Two Useful Indicators of Bond Market Liquidity
There are many indicators that provide clues as to the future performance of one or more capital market asset classes. Unfortunately none are perfect, otherwise 2008 might not have turned out so ugly. Today I’d like to explain two useful indicators that bond investors would do well to heed: LIBOR and the TED spread.
LIBOR, or the London Interbank Offered Rate, is the average interest rate at which commercial banks lend money to each other. It is the primary benchmark for worldwide short term interest rates. LIBOR rates are calculated for ten currencies and 15 borrowing periods ranging from overnight to one year and are published daily. Many financial institutions, mortgage lenders and credit card agencies set their own rates relative to it. Due to a recent scandal in which Barclays Bank and other member banks were discovered to have colluded to falsify the LIBOR rate, the British Bankers’ Association will be transferring oversight of LIBOR to UK regulators.
The TED spread is the difference between the 3-month LIBOR and the 3-month U.S. Treasury bill rate (the interest rate at which the U.S. government borrows money for 3 months). It reflects the additional premium that a lender requires in order to accept the risk that the bank to which it loans the money might default on the loan, as compared to lending the same money to the US government instead. In effect, it’s a measure of the premium required for commercial lending over what is considered a risk-free investment. As such, it’s a good overall indicator of perceived economic credit risk. The higher the number, the more risky inter-bank lending is considered to be, and consequently the less liquidity there will be available in the bond markets. (Note that “TED” is a contraction of Treasury bill and EuroDollar, whose futures rate was the original second component of the TED spread before being replaced by the LIBOR).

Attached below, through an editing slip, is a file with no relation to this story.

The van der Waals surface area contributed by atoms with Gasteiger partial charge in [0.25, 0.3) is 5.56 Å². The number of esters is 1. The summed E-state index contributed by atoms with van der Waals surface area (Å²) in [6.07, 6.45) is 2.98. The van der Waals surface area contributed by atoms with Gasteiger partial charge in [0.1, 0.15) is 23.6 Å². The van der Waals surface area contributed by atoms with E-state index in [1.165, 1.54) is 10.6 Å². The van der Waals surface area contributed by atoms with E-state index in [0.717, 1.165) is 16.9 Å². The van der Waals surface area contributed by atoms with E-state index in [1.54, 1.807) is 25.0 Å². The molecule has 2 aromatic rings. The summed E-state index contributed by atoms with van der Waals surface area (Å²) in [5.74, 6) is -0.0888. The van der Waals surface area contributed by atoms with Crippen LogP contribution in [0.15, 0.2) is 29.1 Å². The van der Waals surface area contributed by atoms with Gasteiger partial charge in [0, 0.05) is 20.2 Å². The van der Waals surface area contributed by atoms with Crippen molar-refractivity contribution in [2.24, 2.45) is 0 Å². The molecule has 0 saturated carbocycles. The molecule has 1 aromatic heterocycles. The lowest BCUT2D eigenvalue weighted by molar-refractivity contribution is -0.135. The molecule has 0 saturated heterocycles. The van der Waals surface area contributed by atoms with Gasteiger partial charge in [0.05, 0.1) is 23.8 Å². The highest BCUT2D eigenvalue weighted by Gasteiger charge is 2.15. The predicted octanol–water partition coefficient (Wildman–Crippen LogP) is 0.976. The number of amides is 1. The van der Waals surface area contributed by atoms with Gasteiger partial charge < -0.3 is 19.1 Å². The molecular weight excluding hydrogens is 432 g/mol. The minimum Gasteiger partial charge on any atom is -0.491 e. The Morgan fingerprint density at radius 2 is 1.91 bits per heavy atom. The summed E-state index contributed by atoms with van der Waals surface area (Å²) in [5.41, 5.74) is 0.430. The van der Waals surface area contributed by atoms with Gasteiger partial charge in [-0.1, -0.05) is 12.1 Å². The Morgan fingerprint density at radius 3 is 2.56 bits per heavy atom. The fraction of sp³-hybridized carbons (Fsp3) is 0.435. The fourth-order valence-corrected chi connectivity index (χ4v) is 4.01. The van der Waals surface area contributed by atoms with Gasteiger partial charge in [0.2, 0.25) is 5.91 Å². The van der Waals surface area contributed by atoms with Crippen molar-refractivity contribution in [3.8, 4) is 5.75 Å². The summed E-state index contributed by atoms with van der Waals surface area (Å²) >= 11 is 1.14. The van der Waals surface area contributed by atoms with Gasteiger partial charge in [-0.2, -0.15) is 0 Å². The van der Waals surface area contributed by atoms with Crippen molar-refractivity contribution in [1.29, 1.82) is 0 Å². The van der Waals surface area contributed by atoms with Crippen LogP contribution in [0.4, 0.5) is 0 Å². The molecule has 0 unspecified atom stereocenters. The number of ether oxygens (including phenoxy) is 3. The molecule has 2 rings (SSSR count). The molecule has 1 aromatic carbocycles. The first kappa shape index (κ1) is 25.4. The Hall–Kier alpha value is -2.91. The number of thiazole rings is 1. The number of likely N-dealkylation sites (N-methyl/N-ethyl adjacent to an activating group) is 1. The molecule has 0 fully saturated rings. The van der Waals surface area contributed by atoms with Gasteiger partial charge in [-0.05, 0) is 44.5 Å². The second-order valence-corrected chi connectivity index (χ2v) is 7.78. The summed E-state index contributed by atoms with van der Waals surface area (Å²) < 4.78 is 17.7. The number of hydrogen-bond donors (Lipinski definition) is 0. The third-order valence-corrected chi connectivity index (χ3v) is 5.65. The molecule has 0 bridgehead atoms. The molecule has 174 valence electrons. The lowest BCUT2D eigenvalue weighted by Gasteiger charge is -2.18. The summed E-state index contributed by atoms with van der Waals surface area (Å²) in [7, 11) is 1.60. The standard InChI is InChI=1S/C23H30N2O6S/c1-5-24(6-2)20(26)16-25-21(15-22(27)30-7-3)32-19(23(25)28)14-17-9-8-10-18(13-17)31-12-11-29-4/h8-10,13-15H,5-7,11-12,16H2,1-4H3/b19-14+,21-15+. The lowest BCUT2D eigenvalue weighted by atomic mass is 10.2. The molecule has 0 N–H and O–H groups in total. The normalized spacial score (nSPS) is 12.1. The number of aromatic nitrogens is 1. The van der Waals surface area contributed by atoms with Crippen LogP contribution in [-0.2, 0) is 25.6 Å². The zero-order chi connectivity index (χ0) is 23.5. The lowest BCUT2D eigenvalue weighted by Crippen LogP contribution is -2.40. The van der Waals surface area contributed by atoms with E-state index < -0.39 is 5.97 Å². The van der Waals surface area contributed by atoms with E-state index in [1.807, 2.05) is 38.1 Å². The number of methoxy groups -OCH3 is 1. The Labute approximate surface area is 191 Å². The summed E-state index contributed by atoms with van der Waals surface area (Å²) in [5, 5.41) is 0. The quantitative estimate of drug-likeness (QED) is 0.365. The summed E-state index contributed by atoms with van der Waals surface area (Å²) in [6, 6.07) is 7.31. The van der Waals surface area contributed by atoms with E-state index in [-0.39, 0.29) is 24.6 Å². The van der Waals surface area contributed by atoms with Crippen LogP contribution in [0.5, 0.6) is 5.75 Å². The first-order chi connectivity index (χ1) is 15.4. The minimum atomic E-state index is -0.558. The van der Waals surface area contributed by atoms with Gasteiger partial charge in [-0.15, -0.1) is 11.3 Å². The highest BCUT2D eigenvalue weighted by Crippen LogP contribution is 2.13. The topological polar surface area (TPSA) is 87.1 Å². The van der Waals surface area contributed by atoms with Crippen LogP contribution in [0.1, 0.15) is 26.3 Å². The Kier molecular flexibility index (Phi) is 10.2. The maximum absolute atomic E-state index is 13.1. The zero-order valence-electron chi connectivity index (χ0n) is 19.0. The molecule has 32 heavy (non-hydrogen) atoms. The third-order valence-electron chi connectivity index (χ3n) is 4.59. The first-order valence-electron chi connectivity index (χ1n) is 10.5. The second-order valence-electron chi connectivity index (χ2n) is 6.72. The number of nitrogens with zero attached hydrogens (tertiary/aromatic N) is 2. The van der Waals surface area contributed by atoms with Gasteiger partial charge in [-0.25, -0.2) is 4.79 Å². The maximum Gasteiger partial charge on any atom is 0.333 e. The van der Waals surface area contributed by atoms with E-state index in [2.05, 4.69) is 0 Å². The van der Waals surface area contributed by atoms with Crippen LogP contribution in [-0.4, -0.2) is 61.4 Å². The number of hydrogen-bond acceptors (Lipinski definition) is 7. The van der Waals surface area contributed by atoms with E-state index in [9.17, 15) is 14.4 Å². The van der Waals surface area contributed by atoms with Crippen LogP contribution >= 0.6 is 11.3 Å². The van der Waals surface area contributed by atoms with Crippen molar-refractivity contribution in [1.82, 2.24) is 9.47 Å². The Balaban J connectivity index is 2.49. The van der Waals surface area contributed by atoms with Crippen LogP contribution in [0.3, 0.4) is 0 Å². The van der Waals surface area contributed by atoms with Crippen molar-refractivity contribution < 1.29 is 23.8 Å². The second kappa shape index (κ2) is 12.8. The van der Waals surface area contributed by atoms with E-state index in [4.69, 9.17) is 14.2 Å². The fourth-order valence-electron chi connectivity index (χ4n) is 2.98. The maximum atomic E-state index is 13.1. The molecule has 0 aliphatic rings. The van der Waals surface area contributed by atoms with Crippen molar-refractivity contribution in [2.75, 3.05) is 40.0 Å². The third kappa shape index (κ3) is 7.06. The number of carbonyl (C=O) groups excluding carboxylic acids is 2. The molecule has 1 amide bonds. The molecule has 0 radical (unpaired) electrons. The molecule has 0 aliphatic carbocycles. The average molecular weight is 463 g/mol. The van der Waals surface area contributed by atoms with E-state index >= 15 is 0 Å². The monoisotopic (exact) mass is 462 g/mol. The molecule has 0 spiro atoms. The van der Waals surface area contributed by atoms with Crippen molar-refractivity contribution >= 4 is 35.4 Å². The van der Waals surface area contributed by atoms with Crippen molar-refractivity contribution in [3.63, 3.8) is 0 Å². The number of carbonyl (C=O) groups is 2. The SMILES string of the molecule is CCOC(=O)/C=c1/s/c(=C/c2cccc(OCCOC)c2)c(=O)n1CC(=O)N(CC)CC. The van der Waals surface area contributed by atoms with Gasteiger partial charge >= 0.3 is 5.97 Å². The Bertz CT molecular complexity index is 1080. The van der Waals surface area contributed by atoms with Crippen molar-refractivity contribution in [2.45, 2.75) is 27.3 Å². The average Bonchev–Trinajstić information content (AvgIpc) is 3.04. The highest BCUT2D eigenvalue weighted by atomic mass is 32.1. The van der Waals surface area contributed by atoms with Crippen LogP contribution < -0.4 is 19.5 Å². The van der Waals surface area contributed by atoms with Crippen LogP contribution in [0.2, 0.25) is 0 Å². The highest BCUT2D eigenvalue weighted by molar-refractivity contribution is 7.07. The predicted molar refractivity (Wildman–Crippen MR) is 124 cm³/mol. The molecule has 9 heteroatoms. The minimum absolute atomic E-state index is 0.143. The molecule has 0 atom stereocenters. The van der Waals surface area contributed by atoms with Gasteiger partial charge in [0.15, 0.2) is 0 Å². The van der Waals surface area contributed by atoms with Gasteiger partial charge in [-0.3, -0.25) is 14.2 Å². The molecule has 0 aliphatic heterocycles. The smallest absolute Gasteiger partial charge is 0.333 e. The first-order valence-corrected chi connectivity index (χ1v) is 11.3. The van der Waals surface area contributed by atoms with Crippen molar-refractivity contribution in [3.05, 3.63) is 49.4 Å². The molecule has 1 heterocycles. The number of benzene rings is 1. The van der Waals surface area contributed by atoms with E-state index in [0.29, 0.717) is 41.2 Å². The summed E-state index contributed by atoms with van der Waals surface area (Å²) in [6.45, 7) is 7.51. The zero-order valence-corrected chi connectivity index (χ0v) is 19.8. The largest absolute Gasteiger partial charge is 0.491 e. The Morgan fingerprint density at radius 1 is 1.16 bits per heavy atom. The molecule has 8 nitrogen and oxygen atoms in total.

As of the date of this writing, the 3-month LIBOR is 0.31% and the 3-month U.S. Treasury bill rate is 0.10%, making the TED spread 0.21%. That’s below the historical average of 0.30%, implying that there are currently no major perceived risks to the worldwide credit markets. However, on October 10, 2008, the U.S. treasury rate dropped to 0.25% and the LIBOR rose to 4.90%, driving the TED spread to a whopping 4.65%! That signaled the beginning of the credit crisis from which the worldwide economy is still recovering today. And if you think that was bad, in 1980 the TED spread climbed to 4.78%. This was during a time when the U.S. Prime Rate hit 20% and inflation raged.
It would be nice if these indicators gave us some advance warning of a severe credit crunch, but unfortunately they generally don’t peak until after the crisis has occurred and the investment markets have adjusted (usually severely downwards). Nonetheless they do provide a concurrent indication of credit activity, and are worth following.
You can find the current 3-month LIBOR rate online at http://www.bankrate.com/rates/interest-rates/libor.aspx. The TED spread is harder to find (although you can easily calculate it from LIBOR and U.S. Treasury rates). Crystal Bull, a site providing access to multiple market and economic indicators, currently provides a nice interactive chart at no cost. You can find it at http://www.crystalbull.com/stock-market-timing/TED-Spread-chart/.